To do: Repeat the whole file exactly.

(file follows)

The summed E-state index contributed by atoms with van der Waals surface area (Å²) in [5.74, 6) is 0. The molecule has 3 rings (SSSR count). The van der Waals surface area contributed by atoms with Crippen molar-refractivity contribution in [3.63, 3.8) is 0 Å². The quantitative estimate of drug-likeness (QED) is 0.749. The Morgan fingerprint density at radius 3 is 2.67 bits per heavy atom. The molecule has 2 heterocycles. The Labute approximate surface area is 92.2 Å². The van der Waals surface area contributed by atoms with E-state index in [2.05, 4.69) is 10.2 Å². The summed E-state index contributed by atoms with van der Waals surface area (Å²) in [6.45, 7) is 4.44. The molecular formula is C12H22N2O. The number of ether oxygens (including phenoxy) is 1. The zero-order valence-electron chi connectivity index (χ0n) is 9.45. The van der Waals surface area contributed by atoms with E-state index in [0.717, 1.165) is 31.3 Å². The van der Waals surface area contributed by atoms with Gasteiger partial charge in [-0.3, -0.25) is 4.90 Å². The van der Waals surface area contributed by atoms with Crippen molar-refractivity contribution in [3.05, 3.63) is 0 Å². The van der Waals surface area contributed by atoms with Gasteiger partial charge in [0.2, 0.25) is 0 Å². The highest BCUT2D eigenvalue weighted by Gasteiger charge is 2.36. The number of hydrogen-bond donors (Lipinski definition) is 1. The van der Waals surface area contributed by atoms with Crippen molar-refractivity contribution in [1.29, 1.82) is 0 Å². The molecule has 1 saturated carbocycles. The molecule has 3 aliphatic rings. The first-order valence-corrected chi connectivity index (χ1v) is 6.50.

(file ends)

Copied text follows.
The summed E-state index contributed by atoms with van der Waals surface area (Å²) in [5.74, 6) is 0. The molecule has 3 rings (SSSR count). The van der Waals surface area contributed by atoms with Crippen molar-refractivity contribution in [3.63, 3.8) is 0 Å². The quantitative estimate of drug-likeness (QED) is 0.749. The Morgan fingerprint density at radius 3 is 2.67 bits per heavy atom. The molecule has 2 heterocycles. The Labute approximate surface area is 92.2 Å². The van der Waals surface area contributed by atoms with E-state index in [2.05, 4.69) is 10.2 Å². The summed E-state index contributed by atoms with van der Waals surface area (Å²) in [6.45, 7) is 4.44. The molecular formula is C12H22N2O. The number of ether oxygens (including phenoxy) is 1. The zero-order valence-electron chi connectivity index (χ0n) is 9.45. The van der Waals surface area contributed by atoms with E-state index in [0.717, 1.165) is 31.3 Å². The van der Waals surface area contributed by atoms with Gasteiger partial charge in [-0.3, -0.25) is 4.90 Å². The van der Waals surface area contributed by atoms with Crippen molar-refractivity contribution in [3.05, 3.63) is 0 Å². The van der Waals surface area contributed by atoms with Gasteiger partial charge in [0.2, 0.25) is 0 Å². The highest BCUT2D eigenvalue weighted by Gasteiger charge is 2.36. The number of hydrogen-bond donors (Lipinski definition) is 1. The van der Waals surface area contributed by atoms with Crippen molar-refractivity contribution in [1.29, 1.82) is 0 Å². The molecule has 1 saturated carbocycles. The molecule has 3 aliphatic rings. The first-order valence-corrected chi connectivity index (χ1v) is 6.50.